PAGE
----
In June 2013 Surfers Paradise tenant Amricama wrote to the managing agent requesting “an early determination” of fair market rent, as per its entitlement pursuant to S 27A of the Retail Shop Leases Act, so as to decide “rental affordability” before formally exercising its option to renew.
Correspondence ensued but no agreement reached. The tenant then applied to QCAT for a rental determination for five year renewal from 1 May 2014, but in the course of the mediation mandated by that process, the parties agreed to appoint a valuer to assess the rent.
Acting on behalf of the landlord, Red Carpet Real Estate knew that CBRE’s Graeme Smith – the expert who had been selected – was not a specialist retail valuer and therefore not someone who could decide “fair market rent” in a retail lease dispute situation.
Smith’s assessment in March 2014 of fair market annual rent at $160k plus GST and outgoings prompted the tenant to exercise the option immediately following its receipt.
Obviously disappointed with the outcome of the valuation, the landlord instructed Red Carpet to challenge the valuation on grounds that Smith did not hold the “specialist retail” qualifications as required by the RSLA.
Amricama sought court orders that it had validly exercised its option to renew the lease and that the rent payable was that as determined by Smith according to the agreed process.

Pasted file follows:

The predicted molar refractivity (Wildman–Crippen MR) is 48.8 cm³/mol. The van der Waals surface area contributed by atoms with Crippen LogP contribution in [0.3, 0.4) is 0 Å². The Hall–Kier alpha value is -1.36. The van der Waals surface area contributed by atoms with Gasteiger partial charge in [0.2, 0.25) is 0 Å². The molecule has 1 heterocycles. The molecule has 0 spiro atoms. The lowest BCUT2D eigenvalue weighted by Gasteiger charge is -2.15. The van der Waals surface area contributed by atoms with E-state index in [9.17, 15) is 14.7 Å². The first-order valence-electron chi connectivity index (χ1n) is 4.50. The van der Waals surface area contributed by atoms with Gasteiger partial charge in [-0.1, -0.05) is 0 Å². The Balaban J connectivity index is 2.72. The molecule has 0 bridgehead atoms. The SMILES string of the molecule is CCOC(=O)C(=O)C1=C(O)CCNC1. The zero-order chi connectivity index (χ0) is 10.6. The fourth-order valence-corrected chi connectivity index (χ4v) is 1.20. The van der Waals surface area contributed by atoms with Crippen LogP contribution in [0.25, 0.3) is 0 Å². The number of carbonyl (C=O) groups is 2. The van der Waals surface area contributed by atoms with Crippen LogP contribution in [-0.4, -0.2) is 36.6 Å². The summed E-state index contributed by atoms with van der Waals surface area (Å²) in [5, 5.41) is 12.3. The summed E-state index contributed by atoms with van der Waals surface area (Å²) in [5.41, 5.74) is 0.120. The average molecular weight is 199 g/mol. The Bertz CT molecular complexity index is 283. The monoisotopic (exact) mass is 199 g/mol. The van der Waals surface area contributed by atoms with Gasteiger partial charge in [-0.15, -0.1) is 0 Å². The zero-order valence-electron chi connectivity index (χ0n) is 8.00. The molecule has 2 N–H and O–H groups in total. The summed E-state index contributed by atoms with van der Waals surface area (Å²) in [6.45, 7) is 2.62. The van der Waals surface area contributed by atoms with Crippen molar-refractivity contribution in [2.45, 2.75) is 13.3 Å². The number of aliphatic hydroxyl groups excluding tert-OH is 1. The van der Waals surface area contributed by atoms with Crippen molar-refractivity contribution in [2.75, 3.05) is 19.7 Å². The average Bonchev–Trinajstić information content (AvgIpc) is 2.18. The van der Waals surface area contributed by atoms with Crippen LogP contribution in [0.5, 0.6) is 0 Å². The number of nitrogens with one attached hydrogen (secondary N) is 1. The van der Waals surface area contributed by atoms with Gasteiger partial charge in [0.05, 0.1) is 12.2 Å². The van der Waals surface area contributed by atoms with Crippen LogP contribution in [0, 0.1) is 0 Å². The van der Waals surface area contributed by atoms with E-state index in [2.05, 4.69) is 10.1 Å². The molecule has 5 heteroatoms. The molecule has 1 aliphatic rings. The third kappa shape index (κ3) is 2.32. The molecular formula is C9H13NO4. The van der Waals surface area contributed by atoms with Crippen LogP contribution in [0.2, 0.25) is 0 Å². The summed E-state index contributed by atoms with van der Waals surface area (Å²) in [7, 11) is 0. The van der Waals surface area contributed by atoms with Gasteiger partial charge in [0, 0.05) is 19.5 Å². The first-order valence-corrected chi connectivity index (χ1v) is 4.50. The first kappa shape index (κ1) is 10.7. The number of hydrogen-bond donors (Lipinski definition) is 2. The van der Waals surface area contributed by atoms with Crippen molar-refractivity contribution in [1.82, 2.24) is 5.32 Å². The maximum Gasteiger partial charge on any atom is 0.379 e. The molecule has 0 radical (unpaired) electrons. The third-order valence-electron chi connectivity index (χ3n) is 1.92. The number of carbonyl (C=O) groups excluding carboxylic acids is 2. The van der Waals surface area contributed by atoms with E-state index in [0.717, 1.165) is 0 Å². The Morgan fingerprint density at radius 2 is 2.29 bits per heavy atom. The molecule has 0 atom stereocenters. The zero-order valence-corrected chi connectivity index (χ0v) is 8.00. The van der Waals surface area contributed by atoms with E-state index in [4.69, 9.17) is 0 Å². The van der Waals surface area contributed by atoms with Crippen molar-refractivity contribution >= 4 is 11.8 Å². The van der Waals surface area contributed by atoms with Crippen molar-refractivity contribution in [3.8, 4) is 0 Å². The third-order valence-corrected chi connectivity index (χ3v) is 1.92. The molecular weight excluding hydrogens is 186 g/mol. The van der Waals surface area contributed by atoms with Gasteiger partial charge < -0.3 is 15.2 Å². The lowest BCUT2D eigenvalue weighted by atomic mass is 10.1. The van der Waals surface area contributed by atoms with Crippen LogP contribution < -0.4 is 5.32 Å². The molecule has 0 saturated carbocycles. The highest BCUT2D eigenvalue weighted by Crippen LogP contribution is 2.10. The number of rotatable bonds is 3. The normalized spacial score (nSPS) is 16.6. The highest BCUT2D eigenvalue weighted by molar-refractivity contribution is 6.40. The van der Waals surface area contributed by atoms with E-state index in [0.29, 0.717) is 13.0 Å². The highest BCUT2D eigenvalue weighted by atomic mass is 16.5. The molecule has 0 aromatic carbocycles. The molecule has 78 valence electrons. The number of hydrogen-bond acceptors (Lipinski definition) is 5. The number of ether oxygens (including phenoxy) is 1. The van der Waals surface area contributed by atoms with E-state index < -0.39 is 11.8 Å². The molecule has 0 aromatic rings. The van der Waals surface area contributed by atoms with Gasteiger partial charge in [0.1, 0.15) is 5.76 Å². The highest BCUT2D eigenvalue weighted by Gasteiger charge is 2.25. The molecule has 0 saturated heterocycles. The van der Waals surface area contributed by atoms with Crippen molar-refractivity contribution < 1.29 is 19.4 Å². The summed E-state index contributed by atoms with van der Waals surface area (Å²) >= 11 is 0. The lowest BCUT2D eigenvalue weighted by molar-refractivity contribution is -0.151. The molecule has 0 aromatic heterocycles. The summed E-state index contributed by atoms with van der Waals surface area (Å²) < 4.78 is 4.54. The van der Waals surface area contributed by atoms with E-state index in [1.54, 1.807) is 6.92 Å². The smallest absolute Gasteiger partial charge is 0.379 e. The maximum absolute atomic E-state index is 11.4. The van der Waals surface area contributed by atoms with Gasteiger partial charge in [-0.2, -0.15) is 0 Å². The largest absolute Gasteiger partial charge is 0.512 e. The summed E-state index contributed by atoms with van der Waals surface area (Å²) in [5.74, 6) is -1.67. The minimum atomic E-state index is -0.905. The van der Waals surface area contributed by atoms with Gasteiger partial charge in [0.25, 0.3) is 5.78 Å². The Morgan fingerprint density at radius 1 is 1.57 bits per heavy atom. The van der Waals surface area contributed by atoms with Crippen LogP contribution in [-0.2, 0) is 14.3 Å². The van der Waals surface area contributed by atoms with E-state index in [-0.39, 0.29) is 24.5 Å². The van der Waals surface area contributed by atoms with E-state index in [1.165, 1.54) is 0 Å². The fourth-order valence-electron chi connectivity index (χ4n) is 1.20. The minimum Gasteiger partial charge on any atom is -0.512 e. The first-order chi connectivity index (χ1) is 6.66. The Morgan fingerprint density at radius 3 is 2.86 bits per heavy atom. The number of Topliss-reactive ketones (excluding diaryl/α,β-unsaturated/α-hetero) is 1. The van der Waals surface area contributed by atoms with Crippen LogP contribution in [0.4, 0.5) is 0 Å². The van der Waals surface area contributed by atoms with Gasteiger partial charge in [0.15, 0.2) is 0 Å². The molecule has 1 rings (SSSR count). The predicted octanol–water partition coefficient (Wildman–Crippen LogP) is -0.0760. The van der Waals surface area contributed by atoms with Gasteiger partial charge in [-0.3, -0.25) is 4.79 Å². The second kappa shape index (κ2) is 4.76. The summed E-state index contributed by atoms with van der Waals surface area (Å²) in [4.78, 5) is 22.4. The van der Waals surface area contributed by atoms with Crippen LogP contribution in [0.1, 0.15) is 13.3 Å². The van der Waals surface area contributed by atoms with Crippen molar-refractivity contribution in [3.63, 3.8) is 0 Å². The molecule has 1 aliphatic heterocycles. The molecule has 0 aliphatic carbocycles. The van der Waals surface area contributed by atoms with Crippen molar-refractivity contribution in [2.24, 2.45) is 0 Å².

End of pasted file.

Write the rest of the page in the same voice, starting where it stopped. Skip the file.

It contended that it was not necessary to follow the RSLA s 28 rent valuation method because it had already been determined via an agreed method by the jointly appointed valuer. It pointed out that the operative provisions in the lease did not mandate determination by a specialist retail valuer.
Supreme Court Justice Glen Martin dismissed this argument noting that RSLA s 20 specifies that a provision of the Act prevails over anything in the lease and thus the s 28 method was required to be followed.
“As Mr Smith was not a specialist retail valuer, his valuation was not a determination of current market rent and the tenant can not rely on it for the purposes of the renewed lease”.
The court also rejected the argument that the parties could waive the statutory requirement, or that the landlord could be estopped from relying on the act by agreeing to a different course of action.
The tenant failed in its application and rent will have to be re-determined, this time by an appropriately qualified valuer, so that the lease for the extended term can be finalised.